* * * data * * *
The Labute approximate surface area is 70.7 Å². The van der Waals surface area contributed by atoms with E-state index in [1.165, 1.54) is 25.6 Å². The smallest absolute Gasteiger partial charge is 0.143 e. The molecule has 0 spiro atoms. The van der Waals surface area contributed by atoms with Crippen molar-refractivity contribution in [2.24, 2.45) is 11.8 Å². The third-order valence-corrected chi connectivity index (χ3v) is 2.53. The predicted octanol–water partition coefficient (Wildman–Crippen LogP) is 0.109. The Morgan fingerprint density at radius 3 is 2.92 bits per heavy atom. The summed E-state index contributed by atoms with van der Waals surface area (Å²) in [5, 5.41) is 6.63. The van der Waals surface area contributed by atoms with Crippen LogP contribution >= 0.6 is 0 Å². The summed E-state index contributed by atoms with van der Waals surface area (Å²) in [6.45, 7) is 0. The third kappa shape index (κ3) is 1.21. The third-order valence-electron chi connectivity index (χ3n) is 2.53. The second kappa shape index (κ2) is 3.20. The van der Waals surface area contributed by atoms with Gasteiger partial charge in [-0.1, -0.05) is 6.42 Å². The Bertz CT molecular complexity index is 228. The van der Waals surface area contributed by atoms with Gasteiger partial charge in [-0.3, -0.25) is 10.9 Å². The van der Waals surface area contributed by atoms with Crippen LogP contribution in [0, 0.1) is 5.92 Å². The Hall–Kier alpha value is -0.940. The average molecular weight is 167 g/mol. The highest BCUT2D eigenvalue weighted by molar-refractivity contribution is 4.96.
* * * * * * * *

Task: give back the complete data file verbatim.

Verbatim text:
The Labute approximate surface area is 70.7 Å². The van der Waals surface area contributed by atoms with E-state index in [1.165, 1.54) is 25.6 Å². The smallest absolute Gasteiger partial charge is 0.143 e. The molecule has 0 spiro atoms. The van der Waals surface area contributed by atoms with Crippen molar-refractivity contribution in [2.24, 2.45) is 11.8 Å². The third-order valence-corrected chi connectivity index (χ3v) is 2.53. The predicted octanol–water partition coefficient (Wildman–Crippen LogP) is 0.109. The Morgan fingerprint density at radius 3 is 2.92 bits per heavy atom. The summed E-state index contributed by atoms with van der Waals surface area (Å²) in [5, 5.41) is 6.63. The van der Waals surface area contributed by atoms with Crippen LogP contribution >= 0.6 is 0 Å². The summed E-state index contributed by atoms with van der Waals surface area (Å²) in [6.45, 7) is 0. The third kappa shape index (κ3) is 1.21. The third-order valence-electron chi connectivity index (χ3n) is 2.53. The second kappa shape index (κ2) is 3.20. The van der Waals surface area contributed by atoms with Gasteiger partial charge in [-0.1, -0.05) is 6.42 Å². The Bertz CT molecular complexity index is 228. The van der Waals surface area contributed by atoms with Gasteiger partial charge in [-0.3, -0.25) is 10.9 Å². The van der Waals surface area contributed by atoms with Crippen LogP contribution in [0, 0.1) is 5.92 Å². The Hall–Kier alpha value is -0.940. The average molecular weight is 167 g/mol. The highest BCUT2D eigenvalue weighted by molar-refractivity contribution is 4.96.